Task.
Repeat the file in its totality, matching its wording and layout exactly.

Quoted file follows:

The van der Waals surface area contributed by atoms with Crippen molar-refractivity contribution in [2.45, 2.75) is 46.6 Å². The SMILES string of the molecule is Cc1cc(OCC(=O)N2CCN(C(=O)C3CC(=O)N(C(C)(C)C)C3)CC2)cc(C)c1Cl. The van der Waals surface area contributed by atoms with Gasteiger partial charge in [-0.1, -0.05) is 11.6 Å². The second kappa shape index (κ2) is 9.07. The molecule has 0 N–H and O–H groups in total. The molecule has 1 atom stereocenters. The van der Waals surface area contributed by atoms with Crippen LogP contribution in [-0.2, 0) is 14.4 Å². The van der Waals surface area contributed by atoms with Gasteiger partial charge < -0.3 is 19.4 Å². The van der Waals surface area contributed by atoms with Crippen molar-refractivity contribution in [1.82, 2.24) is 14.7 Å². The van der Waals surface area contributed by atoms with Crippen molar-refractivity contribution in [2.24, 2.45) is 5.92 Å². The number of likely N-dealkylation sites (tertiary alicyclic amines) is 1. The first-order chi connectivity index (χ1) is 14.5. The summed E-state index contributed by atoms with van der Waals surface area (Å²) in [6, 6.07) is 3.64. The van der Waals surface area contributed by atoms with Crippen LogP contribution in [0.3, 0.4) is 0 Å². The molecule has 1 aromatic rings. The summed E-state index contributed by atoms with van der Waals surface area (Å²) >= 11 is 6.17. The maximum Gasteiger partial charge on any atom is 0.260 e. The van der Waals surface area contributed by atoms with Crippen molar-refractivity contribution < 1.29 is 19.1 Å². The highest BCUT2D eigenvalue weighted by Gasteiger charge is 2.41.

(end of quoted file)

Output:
The van der Waals surface area contributed by atoms with Crippen molar-refractivity contribution in [2.45, 2.75) is 46.6 Å². The SMILES string of the molecule is Cc1cc(OCC(=O)N2CCN(C(=O)C3CC(=O)N(C(C)(C)C)C3)CC2)cc(C)c1Cl. The van der Waals surface area contributed by atoms with Gasteiger partial charge in [-0.1, -0.05) is 11.6 Å². The second kappa shape index (κ2) is 9.07. The molecule has 0 N–H and O–H groups in total. The molecule has 1 atom stereocenters. The van der Waals surface area contributed by atoms with Crippen LogP contribution in [-0.2, 0) is 14.4 Å². The van der Waals surface area contributed by atoms with Gasteiger partial charge < -0.3 is 19.4 Å². The van der Waals surface area contributed by atoms with Crippen molar-refractivity contribution in [1.82, 2.24) is 14.7 Å². The van der Waals surface area contributed by atoms with Crippen molar-refractivity contribution in [2.24, 2.45) is 5.92 Å². The number of likely N-dealkylation sites (tertiary alicyclic amines) is 1. The first-order chi connectivity index (χ1) is 14.5. The summed E-state index contributed by atoms with van der Waals surface area (Å²) in [6, 6.07) is 3.64. The van der Waals surface area contributed by atoms with Crippen LogP contribution in [0.3, 0.4) is 0 Å². The molecule has 1 aromatic rings. The summed E-state index contributed by atoms with van der Waals surface area (Å²) >= 11 is 6.17. The maximum Gasteiger partial charge on any atom is 0.260 e. The van der Waals surface area contributed by atoms with Crippen molar-refractivity contribution < 1.29 is 19.1 Å². The highest BCUT2D eigenvalue weighted by Gasteiger charge is 2.41.